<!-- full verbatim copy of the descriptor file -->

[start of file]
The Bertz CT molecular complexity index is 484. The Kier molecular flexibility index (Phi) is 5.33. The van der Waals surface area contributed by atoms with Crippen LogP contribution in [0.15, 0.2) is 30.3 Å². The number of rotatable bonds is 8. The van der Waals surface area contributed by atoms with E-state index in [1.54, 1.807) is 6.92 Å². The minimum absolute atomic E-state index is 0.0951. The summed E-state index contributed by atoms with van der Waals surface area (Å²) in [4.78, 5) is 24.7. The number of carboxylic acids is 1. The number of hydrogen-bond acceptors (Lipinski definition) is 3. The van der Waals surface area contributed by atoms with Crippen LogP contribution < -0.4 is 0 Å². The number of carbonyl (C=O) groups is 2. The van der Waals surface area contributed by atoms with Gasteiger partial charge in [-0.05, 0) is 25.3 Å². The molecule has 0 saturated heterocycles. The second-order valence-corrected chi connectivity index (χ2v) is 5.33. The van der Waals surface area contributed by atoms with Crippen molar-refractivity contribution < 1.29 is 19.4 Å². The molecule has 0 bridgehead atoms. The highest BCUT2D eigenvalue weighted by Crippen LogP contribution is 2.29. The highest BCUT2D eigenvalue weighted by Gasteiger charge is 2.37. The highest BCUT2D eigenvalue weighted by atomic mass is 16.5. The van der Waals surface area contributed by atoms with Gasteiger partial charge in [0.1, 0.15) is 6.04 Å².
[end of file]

The Bertz CT molecular complexity index is 484. The Kier molecular flexibility index (Phi) is 5.33. The van der Waals surface area contributed by atoms with Crippen LogP contribution in [0.15, 0.2) is 30.3 Å². The number of rotatable bonds is 8. The van der Waals surface area contributed by atoms with E-state index in [1.54, 1.807) is 6.92 Å². The minimum absolute atomic E-state index is 0.0951. The summed E-state index contributed by atoms with van der Waals surface area (Å²) in [4.78, 5) is 24.7. The number of carboxylic acids is 1. The number of hydrogen-bond acceptors (Lipinski definition) is 3. The van der Waals surface area contributed by atoms with Crippen LogP contribution < -0.4 is 0 Å². The number of carbonyl (C=O) groups is 2. The van der Waals surface area contributed by atoms with Gasteiger partial charge in [-0.05, 0) is 25.3 Å². The molecule has 0 saturated heterocycles. The second-order valence-corrected chi connectivity index (χ2v) is 5.33. The van der Waals surface area contributed by atoms with Crippen molar-refractivity contribution < 1.29 is 19.4 Å². The molecule has 0 bridgehead atoms. The highest BCUT2D eigenvalue weighted by Crippen LogP contribution is 2.29. The highest BCUT2D eigenvalue weighted by Gasteiger charge is 2.37. The highest BCUT2D eigenvalue weighted by atomic mass is 16.5. The van der Waals surface area contributed by atoms with Gasteiger partial charge in [0.1, 0.15) is 6.04 Å².